Once you reach the age of 35, your physical fitness starts to deteriorate. And being less fit also means being more likely to die. So for people over 50, here’s one simple test that predicts – given it’s simplicity, with surprising accuracy – how likely you are to die because of deteriorating physical fitness.
The ‘sitting test’, developed by a Brazilian doctor, involves sitting down from a standing position into a cross-legged position and standing up again, using as little support from hands, knees, or other body parts. The process of sitting is granted a score out of five, and the process of standing up again is granted another score out of five, for a total of ten points. One point is deducted for each body part required to sit or stand up, and half-points are deducted for losing balance.
The higher the score, the longer you’re expected to live. To quote from the results:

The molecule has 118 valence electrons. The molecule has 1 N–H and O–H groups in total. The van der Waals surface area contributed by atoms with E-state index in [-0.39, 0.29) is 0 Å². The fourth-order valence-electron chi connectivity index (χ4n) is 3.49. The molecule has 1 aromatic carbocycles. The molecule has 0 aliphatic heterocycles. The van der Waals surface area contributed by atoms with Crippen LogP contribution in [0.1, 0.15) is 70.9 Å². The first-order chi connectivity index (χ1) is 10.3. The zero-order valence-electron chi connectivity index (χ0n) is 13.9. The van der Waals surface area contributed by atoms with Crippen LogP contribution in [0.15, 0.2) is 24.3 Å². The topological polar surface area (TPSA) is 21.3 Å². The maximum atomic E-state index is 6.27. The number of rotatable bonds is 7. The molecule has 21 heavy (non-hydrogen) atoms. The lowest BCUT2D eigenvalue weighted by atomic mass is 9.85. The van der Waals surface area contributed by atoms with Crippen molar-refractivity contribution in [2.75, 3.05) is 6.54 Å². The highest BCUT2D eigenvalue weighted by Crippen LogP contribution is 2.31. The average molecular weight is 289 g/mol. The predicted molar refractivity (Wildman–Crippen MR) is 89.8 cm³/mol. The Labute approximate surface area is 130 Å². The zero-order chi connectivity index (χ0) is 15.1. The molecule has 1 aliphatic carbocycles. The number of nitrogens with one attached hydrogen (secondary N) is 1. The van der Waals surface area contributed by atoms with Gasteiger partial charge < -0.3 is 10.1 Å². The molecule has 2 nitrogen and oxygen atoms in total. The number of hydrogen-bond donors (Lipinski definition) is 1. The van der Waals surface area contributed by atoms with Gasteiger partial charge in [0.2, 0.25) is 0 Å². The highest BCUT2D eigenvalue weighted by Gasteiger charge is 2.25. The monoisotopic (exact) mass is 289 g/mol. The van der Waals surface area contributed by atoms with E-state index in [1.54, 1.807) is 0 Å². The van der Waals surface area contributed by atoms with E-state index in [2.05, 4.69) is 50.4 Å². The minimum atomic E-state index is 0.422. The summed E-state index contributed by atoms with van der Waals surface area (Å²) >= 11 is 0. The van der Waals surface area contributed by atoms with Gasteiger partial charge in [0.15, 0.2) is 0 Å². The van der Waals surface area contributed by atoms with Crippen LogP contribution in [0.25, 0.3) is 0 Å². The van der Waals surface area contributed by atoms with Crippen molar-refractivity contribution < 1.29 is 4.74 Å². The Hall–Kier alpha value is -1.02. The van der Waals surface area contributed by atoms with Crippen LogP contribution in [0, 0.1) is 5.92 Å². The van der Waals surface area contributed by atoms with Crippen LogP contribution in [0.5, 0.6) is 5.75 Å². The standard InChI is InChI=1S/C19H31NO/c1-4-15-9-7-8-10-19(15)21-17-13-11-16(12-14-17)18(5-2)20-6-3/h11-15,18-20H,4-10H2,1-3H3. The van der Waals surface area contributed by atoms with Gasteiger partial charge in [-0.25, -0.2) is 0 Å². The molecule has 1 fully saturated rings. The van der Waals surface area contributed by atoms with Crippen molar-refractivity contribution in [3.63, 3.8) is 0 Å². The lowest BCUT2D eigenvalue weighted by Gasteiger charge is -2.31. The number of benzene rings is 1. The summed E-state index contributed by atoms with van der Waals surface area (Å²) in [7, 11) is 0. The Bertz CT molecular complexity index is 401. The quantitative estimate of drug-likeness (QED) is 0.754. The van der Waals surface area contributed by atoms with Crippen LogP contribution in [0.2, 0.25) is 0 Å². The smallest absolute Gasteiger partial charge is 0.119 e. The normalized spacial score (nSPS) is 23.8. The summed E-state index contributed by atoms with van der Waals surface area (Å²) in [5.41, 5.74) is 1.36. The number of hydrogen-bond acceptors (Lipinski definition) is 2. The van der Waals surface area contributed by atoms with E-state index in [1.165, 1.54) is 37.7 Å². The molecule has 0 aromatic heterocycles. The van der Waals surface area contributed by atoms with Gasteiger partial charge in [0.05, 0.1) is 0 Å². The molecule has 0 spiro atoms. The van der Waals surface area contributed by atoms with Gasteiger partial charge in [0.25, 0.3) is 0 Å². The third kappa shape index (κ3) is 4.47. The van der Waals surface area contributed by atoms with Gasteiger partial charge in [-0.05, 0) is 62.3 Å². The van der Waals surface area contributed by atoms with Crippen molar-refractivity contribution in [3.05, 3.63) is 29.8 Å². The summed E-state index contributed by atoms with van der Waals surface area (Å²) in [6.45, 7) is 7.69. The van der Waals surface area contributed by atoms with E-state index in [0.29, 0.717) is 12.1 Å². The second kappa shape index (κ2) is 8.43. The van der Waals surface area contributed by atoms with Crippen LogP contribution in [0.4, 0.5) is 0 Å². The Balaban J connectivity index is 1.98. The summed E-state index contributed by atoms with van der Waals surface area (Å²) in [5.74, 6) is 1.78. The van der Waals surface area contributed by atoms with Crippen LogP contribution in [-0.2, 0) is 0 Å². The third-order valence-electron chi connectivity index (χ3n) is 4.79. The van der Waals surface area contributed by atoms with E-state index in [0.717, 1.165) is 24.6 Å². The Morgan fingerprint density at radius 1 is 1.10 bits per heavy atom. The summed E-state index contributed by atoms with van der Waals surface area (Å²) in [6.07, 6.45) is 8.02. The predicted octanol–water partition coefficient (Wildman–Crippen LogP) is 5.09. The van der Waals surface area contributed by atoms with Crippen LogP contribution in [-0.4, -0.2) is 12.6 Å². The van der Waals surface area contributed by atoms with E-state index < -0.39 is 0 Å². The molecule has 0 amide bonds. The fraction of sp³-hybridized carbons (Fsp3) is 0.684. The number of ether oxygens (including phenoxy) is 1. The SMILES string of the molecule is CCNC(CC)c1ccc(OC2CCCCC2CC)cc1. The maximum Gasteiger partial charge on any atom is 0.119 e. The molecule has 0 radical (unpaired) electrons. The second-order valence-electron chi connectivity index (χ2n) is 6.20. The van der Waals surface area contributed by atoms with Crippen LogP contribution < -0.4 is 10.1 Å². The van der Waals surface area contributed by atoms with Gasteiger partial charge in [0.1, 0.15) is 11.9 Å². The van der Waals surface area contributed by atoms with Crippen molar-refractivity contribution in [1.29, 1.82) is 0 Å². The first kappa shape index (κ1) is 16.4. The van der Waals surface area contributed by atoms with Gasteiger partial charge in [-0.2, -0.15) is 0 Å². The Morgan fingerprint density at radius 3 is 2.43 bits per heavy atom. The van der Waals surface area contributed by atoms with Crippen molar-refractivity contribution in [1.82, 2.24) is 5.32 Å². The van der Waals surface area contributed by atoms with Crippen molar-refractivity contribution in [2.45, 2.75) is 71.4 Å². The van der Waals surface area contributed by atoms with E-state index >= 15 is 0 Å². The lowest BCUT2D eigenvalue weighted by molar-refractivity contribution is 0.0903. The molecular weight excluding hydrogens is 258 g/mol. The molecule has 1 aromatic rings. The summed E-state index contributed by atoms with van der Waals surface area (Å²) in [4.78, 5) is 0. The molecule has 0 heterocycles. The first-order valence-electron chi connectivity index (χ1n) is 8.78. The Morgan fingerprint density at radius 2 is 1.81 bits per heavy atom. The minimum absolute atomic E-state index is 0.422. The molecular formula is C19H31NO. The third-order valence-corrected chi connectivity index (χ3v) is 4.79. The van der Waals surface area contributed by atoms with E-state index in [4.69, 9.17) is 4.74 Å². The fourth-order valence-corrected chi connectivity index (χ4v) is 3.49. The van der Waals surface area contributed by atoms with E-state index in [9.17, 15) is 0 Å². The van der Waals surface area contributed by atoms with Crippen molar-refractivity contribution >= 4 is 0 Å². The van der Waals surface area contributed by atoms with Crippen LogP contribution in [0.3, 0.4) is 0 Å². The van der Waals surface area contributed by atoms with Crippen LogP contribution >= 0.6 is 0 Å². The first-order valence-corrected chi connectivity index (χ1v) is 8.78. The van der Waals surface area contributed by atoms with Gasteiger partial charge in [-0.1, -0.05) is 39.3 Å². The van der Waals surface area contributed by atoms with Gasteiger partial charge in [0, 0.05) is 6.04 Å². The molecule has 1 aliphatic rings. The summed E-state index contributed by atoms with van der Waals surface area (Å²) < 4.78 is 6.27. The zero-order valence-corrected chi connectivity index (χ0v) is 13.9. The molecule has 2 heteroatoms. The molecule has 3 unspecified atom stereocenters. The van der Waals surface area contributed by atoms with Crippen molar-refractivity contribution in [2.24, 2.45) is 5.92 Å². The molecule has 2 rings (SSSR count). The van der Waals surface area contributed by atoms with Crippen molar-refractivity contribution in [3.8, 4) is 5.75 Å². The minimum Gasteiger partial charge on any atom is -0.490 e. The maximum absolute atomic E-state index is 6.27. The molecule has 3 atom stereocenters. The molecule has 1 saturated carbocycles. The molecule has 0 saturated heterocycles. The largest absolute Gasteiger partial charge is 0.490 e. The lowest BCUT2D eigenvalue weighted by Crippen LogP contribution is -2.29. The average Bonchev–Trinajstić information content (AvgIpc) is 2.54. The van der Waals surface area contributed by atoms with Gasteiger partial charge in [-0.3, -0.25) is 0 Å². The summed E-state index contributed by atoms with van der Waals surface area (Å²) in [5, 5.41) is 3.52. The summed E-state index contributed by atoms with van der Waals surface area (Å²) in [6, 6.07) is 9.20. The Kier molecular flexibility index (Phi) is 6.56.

“SRT scores [below] 8 (that is, requiring more than one hand or knee support to sit and rise from the floor in a stable way) were associated with 2–5-fold higher death rates over 6 years in men and women aged 51–80. SRT scores in the range 8–10 indi- cated a particularly low risk of death during the tracking period [12 years]. Even more relevant is the fact that a 1-point increment in the SRT score was related to a 21% reduction in mortality. The SRT can be considered a simple screening procedure in which a low score largely reflects the degree of impairment in the components of musculoskeletal fitness – mainly those indicating a reduction in muscle strength and/or joint flexibility.”